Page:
As previously stated, good decisions and opinion drawing are based in facts. The keyboard warrior/troll poisons the well to being able to make good decisions and draw opinions. My experience has been that involved people who are giving their time, talent and treasure to various causes tend to not be these keyboard warriors/trolls, and they also are not as willing to accept their bombastic statements as fact. In summary, if you're already involved, THANK YOU! If you are not involved, please consider doing so. It is so rewarding for both the community and you personally. Finally... please reach out to me to have me as a guest at your organization's meeting.

January 22, 2020:

My friends and family have been asking me how the first couple weeks on the job have been going. My answer has been "challenging.... and pleasantly surprising". The challenging aspect has been that the position is robust as it pertains to all you need to know to be effective. To me, being effective means you support and advocate on behalf of the organizations employees and customers. The town of Webster has 45,000 customers in the form of its citizens. Between full and part time, the town has approx. 200 employees operating under more than a dozen departments. Bottom line... it is incumbent on me to learn and absorb all aspects of the position of Town Supervisor as quickly as possible so that my effectiveness can be sooner than later.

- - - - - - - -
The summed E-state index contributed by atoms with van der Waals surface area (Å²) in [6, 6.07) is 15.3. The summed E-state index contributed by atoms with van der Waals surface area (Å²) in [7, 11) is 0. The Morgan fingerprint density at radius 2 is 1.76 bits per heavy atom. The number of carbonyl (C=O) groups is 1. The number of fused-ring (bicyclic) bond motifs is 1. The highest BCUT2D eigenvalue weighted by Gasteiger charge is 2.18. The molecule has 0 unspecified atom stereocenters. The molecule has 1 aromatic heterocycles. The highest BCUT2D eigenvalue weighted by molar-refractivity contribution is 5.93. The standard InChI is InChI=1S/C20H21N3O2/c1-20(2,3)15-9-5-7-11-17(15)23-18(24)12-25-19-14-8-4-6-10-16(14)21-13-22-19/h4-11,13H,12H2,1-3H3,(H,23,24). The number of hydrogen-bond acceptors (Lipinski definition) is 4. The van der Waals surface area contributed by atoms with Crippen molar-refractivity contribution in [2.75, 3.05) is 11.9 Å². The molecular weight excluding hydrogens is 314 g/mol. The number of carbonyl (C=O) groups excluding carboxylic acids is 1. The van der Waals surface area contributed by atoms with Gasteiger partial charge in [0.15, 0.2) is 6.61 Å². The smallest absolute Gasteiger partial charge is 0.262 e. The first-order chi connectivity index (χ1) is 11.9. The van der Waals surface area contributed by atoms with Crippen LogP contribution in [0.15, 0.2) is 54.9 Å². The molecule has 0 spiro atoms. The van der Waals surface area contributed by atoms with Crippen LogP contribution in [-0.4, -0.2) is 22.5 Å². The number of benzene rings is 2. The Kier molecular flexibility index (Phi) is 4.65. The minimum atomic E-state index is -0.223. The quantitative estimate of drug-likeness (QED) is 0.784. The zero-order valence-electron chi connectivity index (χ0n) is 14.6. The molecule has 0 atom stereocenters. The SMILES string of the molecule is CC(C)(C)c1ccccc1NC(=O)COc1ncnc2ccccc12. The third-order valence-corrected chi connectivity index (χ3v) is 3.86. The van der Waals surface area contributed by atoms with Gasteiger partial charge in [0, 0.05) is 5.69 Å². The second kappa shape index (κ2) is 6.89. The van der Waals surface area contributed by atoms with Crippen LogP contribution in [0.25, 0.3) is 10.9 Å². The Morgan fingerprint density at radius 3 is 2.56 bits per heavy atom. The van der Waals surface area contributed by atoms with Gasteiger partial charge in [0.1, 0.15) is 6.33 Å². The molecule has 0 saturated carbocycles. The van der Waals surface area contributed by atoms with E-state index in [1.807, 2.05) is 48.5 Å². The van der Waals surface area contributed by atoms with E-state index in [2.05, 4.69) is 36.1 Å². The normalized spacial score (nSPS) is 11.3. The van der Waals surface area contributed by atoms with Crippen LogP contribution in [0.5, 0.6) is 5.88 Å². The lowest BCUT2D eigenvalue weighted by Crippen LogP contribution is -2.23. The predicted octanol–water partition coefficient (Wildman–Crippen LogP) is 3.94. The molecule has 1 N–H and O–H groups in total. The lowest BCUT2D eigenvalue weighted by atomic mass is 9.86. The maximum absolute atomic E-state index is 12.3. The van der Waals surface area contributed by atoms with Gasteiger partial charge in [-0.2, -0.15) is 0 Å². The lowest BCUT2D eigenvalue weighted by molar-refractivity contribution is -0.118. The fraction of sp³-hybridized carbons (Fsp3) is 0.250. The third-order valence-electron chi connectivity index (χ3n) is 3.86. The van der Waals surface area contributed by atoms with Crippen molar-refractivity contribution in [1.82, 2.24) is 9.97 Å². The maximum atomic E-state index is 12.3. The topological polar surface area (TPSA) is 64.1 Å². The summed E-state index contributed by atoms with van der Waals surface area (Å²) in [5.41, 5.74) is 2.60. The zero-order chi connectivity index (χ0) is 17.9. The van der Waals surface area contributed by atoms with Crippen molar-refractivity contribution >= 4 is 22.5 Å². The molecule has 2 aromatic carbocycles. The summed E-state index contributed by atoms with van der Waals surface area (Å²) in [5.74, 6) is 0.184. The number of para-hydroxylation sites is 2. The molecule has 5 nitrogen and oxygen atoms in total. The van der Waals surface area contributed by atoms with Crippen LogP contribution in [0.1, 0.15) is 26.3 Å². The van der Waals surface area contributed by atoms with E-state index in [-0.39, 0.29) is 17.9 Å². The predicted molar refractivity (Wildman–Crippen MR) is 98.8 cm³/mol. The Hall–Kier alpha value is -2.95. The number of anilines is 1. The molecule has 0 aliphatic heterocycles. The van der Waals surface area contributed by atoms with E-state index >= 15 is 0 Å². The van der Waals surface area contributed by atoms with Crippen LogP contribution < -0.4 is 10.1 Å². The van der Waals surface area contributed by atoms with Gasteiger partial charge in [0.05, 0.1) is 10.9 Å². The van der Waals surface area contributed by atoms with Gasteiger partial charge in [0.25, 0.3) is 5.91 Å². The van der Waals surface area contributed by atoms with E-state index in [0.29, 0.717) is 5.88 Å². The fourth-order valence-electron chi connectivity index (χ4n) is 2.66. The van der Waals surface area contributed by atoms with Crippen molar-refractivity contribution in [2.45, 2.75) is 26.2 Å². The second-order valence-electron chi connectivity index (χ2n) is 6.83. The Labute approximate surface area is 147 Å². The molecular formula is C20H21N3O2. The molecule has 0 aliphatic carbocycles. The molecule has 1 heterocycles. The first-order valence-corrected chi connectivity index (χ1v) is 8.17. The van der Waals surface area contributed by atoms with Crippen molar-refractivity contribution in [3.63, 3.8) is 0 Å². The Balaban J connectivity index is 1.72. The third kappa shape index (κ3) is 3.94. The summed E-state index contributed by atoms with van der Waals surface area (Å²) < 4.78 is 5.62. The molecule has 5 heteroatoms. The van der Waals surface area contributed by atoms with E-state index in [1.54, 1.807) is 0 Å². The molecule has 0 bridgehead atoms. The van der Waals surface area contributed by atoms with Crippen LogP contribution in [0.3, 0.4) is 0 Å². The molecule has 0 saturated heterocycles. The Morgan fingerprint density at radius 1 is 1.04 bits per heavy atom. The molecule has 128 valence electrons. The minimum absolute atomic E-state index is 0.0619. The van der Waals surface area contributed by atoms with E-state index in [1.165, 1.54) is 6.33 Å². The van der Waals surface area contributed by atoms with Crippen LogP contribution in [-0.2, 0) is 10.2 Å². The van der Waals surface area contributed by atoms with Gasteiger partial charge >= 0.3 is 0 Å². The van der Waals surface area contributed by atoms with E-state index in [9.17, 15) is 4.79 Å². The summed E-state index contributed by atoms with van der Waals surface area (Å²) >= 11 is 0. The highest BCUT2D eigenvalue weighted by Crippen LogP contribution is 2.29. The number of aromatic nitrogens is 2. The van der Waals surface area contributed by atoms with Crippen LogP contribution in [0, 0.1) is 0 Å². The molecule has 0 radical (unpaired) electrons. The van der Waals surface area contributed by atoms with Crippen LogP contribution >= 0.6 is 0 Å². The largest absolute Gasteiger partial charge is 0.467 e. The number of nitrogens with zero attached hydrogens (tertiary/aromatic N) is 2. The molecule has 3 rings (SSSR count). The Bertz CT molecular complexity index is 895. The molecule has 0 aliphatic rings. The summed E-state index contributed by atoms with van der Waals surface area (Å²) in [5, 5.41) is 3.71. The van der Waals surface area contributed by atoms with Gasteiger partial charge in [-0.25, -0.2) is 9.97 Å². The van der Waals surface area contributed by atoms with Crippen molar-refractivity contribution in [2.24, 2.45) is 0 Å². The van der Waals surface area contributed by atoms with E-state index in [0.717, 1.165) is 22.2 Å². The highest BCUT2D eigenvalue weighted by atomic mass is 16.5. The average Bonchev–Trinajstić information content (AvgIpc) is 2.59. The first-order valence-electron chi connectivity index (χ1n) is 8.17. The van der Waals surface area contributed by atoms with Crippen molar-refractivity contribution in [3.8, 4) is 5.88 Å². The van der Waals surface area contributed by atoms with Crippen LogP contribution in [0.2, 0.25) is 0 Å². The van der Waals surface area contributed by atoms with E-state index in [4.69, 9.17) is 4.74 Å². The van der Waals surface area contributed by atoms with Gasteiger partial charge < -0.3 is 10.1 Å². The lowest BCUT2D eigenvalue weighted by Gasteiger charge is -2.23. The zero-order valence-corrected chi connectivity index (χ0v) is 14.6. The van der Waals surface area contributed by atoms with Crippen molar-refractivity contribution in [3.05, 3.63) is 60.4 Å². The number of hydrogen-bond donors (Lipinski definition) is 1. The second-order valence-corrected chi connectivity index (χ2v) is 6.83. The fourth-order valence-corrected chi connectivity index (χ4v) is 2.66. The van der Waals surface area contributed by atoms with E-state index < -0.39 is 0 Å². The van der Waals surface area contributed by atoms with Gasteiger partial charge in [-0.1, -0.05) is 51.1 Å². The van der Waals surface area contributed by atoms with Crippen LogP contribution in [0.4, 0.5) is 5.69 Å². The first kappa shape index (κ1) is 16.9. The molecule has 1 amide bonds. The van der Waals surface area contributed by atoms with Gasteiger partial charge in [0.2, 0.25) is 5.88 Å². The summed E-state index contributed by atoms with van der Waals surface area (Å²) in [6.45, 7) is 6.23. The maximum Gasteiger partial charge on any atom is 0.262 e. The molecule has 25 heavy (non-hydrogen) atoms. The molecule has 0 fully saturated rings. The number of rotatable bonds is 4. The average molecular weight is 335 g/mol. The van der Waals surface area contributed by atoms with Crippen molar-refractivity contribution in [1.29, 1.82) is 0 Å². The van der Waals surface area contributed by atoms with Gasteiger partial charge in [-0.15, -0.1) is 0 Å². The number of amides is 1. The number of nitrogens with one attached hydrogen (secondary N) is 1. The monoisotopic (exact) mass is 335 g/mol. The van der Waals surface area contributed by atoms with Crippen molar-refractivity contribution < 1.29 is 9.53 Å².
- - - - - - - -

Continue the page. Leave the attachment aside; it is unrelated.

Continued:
The pleasantly surprising aspect has been in what I have encountered with the department heads and employees of the town. The stereotype of government employees not having some of the characteristics of private industry employees could not be further from the truth in Webster. I've found several of the department heads to be type A personalities who work way more than 40 hours a week, own their department with the pride and attention to detail commensurate with high success individuals. These people would be successful in any line of work including had they chosen entrepreneurial business ownership. I cannot emphasize how critical that is to my potential success in the position of Town Supervisor. In any organizational structure, if the CEO, General, or whatever title is on top has great leaders, department heads, great things can be achieved. The top of the organizational chart has a lot to do with the culture that evolves at the organization. However, that person at the top can only do so much and if the department heads don't genuinely buy in to the culture, it will not happen. I'm very excited at what I have seen so far and feel confident great things will happen in 2020 and beyond for Webster.